That Swine!

Some years ago, we were called on by the Mexican Ministry of Tourism to help put in proper perspective the damage caused by the massive earthquake that hit that country. As you might imagine, tourism is big business in Mexico, making up 9.4 % of its GNP – mostly from American visitors.

To preserve this vital industry, we dispatched video crews to Mexico City to capture the (isolated) damage, and more importantly, the areas that were left unscathed. Armed with that footage, we arranged for the Mexican Minister of Tourism to talk with every national TV news organization and any major market local news programs that would listen.

Today, Mexican Tourism officials must be feeling more than just headaches, fever and sore throats. Now only has the CDC advised against travel to Mexico, but so have the UK, France and Germany. Some cruise lines have cancelled all their Mexican ports-of-call.

But have the symptoms really set in for tourism officials? A visit to Mexico Tourism’s main English-language website makes no mention of this epidemic that’s consuming their industry. None, Nada. Even the Mexican government’s crisis communications seems a bit spotty:

“The Mexican government has given out information on the outbreak and its victims only in bits and pieces, refusing to provide details on who the dead are and where and when they died. For the second consecutive day, the government was on the defensive against criticism that it acted too slowly to contain the virus and to alert the public to the dangers.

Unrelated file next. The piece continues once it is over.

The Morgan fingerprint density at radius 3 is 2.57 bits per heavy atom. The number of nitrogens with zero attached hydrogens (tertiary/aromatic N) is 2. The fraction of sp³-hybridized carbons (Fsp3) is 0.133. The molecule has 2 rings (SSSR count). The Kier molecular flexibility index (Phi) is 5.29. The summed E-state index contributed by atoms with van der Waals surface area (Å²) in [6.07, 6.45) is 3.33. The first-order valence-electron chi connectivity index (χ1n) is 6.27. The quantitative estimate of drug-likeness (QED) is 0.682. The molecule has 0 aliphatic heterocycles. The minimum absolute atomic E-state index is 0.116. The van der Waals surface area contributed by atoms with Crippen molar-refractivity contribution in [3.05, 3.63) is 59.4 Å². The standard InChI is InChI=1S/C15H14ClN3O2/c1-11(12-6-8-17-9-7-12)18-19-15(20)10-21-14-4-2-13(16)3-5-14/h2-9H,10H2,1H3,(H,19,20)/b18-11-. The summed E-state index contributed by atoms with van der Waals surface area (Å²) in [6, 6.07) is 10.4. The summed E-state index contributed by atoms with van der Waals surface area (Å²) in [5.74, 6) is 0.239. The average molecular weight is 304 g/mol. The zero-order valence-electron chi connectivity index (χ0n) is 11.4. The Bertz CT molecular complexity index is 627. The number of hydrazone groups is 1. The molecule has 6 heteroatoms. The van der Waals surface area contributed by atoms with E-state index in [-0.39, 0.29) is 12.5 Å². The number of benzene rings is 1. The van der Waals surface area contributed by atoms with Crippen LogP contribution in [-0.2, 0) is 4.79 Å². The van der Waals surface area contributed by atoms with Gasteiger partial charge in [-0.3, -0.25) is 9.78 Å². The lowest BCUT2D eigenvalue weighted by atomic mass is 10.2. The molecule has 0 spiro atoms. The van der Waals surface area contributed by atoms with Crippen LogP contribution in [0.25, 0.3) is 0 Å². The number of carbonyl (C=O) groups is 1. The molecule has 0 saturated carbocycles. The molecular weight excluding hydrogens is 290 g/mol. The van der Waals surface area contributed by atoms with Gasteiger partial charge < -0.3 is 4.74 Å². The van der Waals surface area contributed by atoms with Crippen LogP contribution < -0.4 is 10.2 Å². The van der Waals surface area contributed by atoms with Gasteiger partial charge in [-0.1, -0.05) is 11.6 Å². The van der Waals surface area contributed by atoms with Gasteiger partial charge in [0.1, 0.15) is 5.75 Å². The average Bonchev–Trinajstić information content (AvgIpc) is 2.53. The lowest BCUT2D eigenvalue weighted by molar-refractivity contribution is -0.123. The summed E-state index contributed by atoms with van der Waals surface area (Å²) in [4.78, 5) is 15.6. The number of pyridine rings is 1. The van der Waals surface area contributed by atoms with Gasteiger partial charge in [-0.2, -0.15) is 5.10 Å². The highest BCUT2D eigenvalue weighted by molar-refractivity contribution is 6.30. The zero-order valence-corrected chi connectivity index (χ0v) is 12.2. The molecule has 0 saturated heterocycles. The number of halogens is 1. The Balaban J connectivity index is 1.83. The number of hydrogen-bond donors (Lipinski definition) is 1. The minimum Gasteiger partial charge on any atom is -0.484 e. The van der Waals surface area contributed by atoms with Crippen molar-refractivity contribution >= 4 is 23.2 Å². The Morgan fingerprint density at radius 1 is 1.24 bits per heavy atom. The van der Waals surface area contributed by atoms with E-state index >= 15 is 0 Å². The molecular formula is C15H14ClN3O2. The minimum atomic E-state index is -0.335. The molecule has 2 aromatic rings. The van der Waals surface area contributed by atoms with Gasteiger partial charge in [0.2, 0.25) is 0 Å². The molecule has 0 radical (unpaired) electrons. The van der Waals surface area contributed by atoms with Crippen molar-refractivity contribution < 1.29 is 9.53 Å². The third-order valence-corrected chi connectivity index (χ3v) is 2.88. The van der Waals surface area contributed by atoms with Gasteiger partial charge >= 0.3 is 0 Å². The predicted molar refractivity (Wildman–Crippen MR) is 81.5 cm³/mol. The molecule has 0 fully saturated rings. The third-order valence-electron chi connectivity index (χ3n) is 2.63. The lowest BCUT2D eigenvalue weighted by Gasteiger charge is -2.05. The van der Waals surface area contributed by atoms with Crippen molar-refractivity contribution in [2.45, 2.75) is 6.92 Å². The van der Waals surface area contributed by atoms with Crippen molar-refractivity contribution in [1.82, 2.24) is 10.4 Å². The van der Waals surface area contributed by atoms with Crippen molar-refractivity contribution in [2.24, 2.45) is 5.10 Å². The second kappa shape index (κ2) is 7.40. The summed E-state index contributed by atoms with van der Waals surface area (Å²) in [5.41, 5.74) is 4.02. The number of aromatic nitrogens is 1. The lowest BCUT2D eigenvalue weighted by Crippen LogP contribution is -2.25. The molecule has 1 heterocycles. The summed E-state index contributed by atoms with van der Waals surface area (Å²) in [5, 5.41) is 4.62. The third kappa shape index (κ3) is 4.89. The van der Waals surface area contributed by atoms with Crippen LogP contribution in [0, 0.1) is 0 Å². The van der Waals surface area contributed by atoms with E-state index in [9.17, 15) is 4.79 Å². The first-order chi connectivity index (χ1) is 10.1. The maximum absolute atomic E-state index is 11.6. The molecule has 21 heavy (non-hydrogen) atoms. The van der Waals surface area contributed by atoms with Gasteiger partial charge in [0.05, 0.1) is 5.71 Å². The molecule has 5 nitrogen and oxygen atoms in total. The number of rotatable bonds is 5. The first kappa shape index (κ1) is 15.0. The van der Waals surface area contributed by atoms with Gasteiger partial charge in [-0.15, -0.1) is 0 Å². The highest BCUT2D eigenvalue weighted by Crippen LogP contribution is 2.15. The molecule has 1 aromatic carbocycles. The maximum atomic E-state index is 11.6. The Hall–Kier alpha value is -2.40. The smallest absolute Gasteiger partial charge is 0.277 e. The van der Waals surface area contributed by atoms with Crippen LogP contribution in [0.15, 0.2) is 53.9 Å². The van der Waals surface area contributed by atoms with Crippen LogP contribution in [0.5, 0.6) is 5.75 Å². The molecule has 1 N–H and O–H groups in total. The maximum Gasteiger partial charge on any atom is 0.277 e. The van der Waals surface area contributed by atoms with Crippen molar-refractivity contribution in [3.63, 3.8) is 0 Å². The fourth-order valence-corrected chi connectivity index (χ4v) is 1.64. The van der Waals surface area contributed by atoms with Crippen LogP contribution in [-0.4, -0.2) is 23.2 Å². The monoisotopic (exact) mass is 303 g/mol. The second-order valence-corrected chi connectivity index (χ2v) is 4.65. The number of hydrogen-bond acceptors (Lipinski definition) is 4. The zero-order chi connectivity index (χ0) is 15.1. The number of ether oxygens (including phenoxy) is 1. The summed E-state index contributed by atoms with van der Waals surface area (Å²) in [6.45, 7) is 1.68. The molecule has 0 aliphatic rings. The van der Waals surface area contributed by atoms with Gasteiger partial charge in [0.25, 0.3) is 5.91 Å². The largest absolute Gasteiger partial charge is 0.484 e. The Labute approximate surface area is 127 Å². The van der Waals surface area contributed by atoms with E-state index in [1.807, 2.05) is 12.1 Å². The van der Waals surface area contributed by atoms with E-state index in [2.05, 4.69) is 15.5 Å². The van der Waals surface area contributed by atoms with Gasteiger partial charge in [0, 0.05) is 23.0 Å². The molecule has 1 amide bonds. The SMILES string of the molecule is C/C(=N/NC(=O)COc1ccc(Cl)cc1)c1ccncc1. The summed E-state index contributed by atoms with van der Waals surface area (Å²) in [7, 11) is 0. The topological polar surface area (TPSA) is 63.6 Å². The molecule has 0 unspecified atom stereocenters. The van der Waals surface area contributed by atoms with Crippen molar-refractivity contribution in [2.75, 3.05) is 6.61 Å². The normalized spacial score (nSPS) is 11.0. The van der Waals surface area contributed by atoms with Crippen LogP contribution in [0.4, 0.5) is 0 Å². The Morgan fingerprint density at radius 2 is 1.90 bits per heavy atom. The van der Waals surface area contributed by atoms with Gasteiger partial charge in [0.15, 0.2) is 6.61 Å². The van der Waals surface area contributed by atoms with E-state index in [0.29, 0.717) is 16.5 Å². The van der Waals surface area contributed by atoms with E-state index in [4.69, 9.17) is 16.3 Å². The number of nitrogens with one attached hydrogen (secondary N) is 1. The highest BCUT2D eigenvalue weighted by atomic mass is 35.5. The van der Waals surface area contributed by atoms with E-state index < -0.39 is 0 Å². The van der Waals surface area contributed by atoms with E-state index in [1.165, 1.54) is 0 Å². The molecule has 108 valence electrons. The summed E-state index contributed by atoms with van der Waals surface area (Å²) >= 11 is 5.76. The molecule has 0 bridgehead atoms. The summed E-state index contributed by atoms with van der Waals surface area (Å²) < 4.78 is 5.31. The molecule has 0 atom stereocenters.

“‘We never had this type of epidemic, this type of virus in the world,” an increasingly exasperated Cordova said at a news conference Monday. “We don’t know how many days this will go on, because it’s the first time in the world this virus has appeared.'”

Having also worked with the Hong Kong Tourism Board to put in perspective the SARS epidemic and its aftermath, I have to say that the contrast between the two approaches is stark. HKTB regularly and pro-actively communicated with its key constituents all developments — from precautionary measures to news emanating from the WHO.

While consistent and credible communications can’t stop the spread of a viral infection, it certainly helped accelerate the healing process once the disease started to dissipate.

Talking about tourism, I’m keeping a watchful eye on Disney, and how aggressive a stance it is taking in response to the unconfirmed rumors of a single suspicious case of the flu from a Mexican tourist visiting Orlando:

“Disney told Eyewitness News late Tuesday morning that they have not received any confirmation about a swine flu case involving a guest.”

With attendance at Disney theme parks already soft, a viral rumor of swine flu at Disneyworld (which I first noticed on Twitter), could be quite damaging — whether it’s true or untrue.